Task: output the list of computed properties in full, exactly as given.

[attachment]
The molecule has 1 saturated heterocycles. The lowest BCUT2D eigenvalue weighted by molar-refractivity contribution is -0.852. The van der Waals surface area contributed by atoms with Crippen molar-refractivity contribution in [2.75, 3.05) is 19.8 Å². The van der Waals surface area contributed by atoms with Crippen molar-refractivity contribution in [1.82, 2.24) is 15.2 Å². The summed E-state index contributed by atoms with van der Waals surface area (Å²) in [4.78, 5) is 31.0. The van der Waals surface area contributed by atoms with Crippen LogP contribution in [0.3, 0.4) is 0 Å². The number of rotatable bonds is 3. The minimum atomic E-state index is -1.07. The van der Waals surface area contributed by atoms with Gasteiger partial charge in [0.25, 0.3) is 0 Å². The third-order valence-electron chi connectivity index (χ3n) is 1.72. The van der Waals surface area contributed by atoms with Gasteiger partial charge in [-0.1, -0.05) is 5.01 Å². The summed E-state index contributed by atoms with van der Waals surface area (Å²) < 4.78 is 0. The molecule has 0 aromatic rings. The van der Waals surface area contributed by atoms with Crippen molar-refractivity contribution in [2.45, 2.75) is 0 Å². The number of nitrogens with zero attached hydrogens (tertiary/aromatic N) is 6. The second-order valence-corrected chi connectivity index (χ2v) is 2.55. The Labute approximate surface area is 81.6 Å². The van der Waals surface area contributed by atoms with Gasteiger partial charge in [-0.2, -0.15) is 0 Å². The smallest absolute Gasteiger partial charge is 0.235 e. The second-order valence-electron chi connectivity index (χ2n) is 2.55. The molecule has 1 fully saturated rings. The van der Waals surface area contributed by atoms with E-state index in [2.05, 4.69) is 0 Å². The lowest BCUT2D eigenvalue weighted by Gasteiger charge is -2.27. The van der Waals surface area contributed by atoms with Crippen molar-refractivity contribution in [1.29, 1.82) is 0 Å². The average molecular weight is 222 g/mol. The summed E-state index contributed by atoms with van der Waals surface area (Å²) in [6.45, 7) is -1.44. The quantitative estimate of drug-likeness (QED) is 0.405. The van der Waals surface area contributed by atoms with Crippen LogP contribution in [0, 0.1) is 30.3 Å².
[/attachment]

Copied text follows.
The molecule has 1 saturated heterocycles. The lowest BCUT2D eigenvalue weighted by molar-refractivity contribution is -0.852. The van der Waals surface area contributed by atoms with Crippen molar-refractivity contribution in [2.75, 3.05) is 19.8 Å². The van der Waals surface area contributed by atoms with Crippen molar-refractivity contribution in [1.82, 2.24) is 15.2 Å². The summed E-state index contributed by atoms with van der Waals surface area (Å²) in [4.78, 5) is 31.0. The van der Waals surface area contributed by atoms with Crippen LogP contribution in [0.3, 0.4) is 0 Å². The number of rotatable bonds is 3. The minimum atomic E-state index is -1.07. The van der Waals surface area contributed by atoms with Gasteiger partial charge in [0.25, 0.3) is 0 Å². The third-order valence-electron chi connectivity index (χ3n) is 1.72. The van der Waals surface area contributed by atoms with Gasteiger partial charge in [-0.1, -0.05) is 5.01 Å². The summed E-state index contributed by atoms with van der Waals surface area (Å²) < 4.78 is 0. The molecule has 0 aromatic rings. The van der Waals surface area contributed by atoms with Crippen molar-refractivity contribution in [2.45, 2.75) is 0 Å². The number of nitrogens with zero attached hydrogens (tertiary/aromatic N) is 6. The second-order valence-corrected chi connectivity index (χ2v) is 2.55. The Labute approximate surface area is 81.6 Å². The van der Waals surface area contributed by atoms with Gasteiger partial charge in [-0.2, -0.15) is 0 Å². The smallest absolute Gasteiger partial charge is 0.235 e. The second-order valence-electron chi connectivity index (χ2n) is 2.55. The molecule has 1 fully saturated rings. The van der Waals surface area contributed by atoms with E-state index in [2.05, 4.69) is 0 Å². The lowest BCUT2D eigenvalue weighted by Gasteiger charge is -2.27. The van der Waals surface area contributed by atoms with Crippen molar-refractivity contribution in [1.29, 1.82) is 0 Å². The average molecular weight is 222 g/mol. The summed E-state index contributed by atoms with van der Waals surface area (Å²) in [6.45, 7) is -1.44. The quantitative estimate of drug-likeness (QED) is 0.405. The van der Waals surface area contributed by atoms with Crippen LogP contribution in [0, 0.1) is 30.3 Å².